Reaching Honduras’ Toughest Prisoners

Updates | Stories | Lives Changed

A prisoner’s bones ache. He sleeps on the hard ground because there aren’t enough beds in the facility. He awakes to the excited chatter of one of his cell mates. “Care packages,” his cell mate announces.

The prisoner gets up. His stomach growls. There’s never enough food; just beans. The care packages are a nice treat – toothbrushes, toothpaste, toilet paper. It’s funny that a pastor would want to send these gifts to some of the worst criminals in Honduras. But then again, four of these prisoners are now pastors themselves because of the prison ministry. People are getting baptized and “saved.” Maybe Pastor Victor’s prison church is worth checking out.

Becoming a Christian

Victor Almendarez was born and raised in Honduras. He used to be employed at a business where a co-worker always tried to talk to him about Christ. Victor, frustrated, would respond, “We’re all God’s children.” But one day during an evening stroll, he felt an unusual need to hear God’s word. He managed to find a church that was open and spoke to the pastor. Through tears, Victor was led to the Lord by that pastor. When he returned to work, he started a small group that would do bible studies during lunch.

In 1996, Victor was called to pastor a church in western Honduras. He and five other people began passionately planting other churches. Today, they have over fifty churches that meet in buildings or homes and an official team of church planters comprised of four pastors. They have four focuses: evangelism, bible preaching, training leaders, and prison ministry.

The Struggles of Honduras

Catholicism is the dominant religion, and there are many social and spiritual problems. People come from broken families, struggle with drinking, and get into trouble because they’re bored. This all leads to many young people being recruited into dangerous gangs like the infamous MS-13. Prisons in Honduras, which are typically over-capacity, will separate individuals by current gang members, former gang members, and not-yet gang members.

Prison ministry is incredibly important to Victor. He’s planted churches inside prisons, has led prisoners to the Lord, and sends care packages enough for 700 prisoners. He’s passionate about training and raising up ministry leaders, both in and out of prison. His gives people the gospel and if they get saved, he trains them to the point where they become leaders in their own community.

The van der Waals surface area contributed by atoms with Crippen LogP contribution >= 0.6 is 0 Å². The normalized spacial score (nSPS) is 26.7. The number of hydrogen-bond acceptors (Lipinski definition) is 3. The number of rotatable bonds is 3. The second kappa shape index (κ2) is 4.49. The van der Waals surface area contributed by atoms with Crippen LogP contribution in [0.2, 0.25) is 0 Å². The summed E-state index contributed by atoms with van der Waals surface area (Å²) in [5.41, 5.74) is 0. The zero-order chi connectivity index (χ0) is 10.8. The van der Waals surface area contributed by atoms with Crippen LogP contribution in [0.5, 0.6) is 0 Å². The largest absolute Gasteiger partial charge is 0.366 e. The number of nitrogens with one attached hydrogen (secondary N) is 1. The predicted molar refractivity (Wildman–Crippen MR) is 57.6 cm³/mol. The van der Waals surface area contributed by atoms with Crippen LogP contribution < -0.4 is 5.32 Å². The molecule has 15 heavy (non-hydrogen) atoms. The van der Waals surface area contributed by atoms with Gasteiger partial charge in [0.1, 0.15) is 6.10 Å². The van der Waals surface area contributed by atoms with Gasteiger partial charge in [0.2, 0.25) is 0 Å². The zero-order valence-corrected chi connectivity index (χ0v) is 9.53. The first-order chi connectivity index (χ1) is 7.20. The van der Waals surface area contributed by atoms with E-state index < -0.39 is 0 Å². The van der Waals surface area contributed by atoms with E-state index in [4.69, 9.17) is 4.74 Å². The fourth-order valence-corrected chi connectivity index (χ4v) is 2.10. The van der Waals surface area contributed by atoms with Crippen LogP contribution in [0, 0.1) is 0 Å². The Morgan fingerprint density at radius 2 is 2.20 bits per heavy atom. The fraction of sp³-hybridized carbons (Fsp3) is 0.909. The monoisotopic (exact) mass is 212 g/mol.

During the pandemic, Victor utilized social media like Facebook and communication apps like Zoom and Whatsapp to continue his ministry. He’s excited to see all the conversations happening in central America and how God is calling central Americans to become missionaries in other countries. Some of the lives he’s seen changed include his neighbor’s. He was an alcoholic, but Victor became his friend and started teaching him the bible. He’s now a Christian who maintains a steady job and is always there for his family.

His Culture and Family

Victor and his family live on the coast. On his side of the country, they speak Spanish and typically eat rice, beans, corn tortilla, and plantains. However, different people groups, like the Lenca, eat different foods or speak different languages, like Garifuna. “It’s a country of subcultures,” explains Victor.

He and his wife Virgilia, have four amazing children. His oldest one, Rebeca, is married. His son, Arnaul, is an industrial engineer and leads worship. His other son, Esau, is in high school, and his daughter, Sarah, is graduating high school and going off to college.

His goal is to plant one hundred churches in ten years, Lord willing. He asks for prayer for his family and protection for church planters. He would also love prayer for more supporters, his prison ministry, and Honduras as a whole. Missions Door is proud to support Victor and his mission field of Honduras. If you’d like to support indigenous missionaries like Victor, who are dedicated to their country, you can do so at his page here.

How Can You Help

The Great Commission is what spurs us to do indigenous ministry. Around the world, Christians are making disciples in their hometowns and bringing the gospel to their people. How will you be a part of that?

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